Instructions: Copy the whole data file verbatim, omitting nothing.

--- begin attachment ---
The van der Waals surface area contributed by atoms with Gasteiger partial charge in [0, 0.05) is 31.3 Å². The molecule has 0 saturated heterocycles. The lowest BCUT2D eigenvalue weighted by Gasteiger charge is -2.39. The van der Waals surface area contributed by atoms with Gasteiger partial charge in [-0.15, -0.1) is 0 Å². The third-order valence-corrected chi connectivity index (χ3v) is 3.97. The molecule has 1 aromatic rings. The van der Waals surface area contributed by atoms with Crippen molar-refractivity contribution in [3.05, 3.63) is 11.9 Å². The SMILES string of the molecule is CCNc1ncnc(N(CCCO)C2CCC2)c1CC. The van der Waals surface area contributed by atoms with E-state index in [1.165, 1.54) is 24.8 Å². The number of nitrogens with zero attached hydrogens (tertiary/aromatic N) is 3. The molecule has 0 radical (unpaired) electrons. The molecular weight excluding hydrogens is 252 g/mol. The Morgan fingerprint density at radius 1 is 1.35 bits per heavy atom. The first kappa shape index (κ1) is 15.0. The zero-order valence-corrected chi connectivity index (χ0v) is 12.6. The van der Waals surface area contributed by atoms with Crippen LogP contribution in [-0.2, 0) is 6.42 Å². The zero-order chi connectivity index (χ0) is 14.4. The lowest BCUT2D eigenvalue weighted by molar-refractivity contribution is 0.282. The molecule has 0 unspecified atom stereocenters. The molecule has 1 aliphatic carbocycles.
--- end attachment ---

The van der Waals surface area contributed by atoms with Gasteiger partial charge in [0, 0.05) is 31.3 Å². The molecule has 0 saturated heterocycles. The lowest BCUT2D eigenvalue weighted by Gasteiger charge is -2.39. The van der Waals surface area contributed by atoms with Gasteiger partial charge in [-0.15, -0.1) is 0 Å². The third-order valence-corrected chi connectivity index (χ3v) is 3.97. The molecule has 1 aromatic rings. The van der Waals surface area contributed by atoms with Crippen molar-refractivity contribution in [3.05, 3.63) is 11.9 Å². The SMILES string of the molecule is CCNc1ncnc(N(CCCO)C2CCC2)c1CC. The van der Waals surface area contributed by atoms with E-state index in [1.165, 1.54) is 24.8 Å². The number of nitrogens with zero attached hydrogens (tertiary/aromatic N) is 3. The molecule has 0 radical (unpaired) electrons. The molecular weight excluding hydrogens is 252 g/mol. The Morgan fingerprint density at radius 1 is 1.35 bits per heavy atom. The first kappa shape index (κ1) is 15.0. The zero-order valence-corrected chi connectivity index (χ0v) is 12.6. The van der Waals surface area contributed by atoms with Crippen LogP contribution in [-0.2, 0) is 6.42 Å². The zero-order chi connectivity index (χ0) is 14.4. The lowest BCUT2D eigenvalue weighted by molar-refractivity contribution is 0.282. The molecule has 0 unspecified atom stereocenters. The molecule has 1 aliphatic carbocycles.